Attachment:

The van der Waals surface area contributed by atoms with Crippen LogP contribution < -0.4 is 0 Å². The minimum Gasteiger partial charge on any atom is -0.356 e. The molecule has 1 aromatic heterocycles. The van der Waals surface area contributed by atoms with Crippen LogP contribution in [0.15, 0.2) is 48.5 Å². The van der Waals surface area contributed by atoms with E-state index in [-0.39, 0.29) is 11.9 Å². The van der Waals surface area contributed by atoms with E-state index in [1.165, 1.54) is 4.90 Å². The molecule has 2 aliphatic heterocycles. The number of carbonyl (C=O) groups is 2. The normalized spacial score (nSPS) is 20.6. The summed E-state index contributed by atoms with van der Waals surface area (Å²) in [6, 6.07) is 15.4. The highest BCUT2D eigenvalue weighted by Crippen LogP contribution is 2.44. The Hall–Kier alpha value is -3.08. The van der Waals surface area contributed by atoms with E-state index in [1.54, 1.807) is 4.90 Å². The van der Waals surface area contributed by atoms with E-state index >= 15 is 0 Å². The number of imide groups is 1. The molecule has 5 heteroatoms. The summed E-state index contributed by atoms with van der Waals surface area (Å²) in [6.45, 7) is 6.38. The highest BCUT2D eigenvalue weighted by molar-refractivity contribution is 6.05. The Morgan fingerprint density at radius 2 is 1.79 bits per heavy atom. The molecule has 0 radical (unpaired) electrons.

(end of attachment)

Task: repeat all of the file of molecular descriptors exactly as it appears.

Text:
The van der Waals surface area contributed by atoms with Crippen LogP contribution < -0.4 is 0 Å². The minimum Gasteiger partial charge on any atom is -0.356 e. The molecule has 1 aromatic heterocycles. The van der Waals surface area contributed by atoms with Crippen LogP contribution in [0.15, 0.2) is 48.5 Å². The van der Waals surface area contributed by atoms with E-state index in [-0.39, 0.29) is 11.9 Å². The van der Waals surface area contributed by atoms with E-state index in [1.165, 1.54) is 4.90 Å². The molecule has 2 aliphatic heterocycles. The number of carbonyl (C=O) groups is 2. The normalized spacial score (nSPS) is 20.6. The summed E-state index contributed by atoms with van der Waals surface area (Å²) in [6, 6.07) is 15.4. The highest BCUT2D eigenvalue weighted by Crippen LogP contribution is 2.44. The Hall–Kier alpha value is -3.08. The van der Waals surface area contributed by atoms with E-state index in [1.54, 1.807) is 4.90 Å². The van der Waals surface area contributed by atoms with E-state index >= 15 is 0 Å². The number of imide groups is 1. The molecule has 5 heteroatoms. The summed E-state index contributed by atoms with van der Waals surface area (Å²) in [6.45, 7) is 6.38. The highest BCUT2D eigenvalue weighted by molar-refractivity contribution is 6.05. The Morgan fingerprint density at radius 2 is 1.79 bits per heavy atom. The molecule has 0 radical (unpaired) electrons.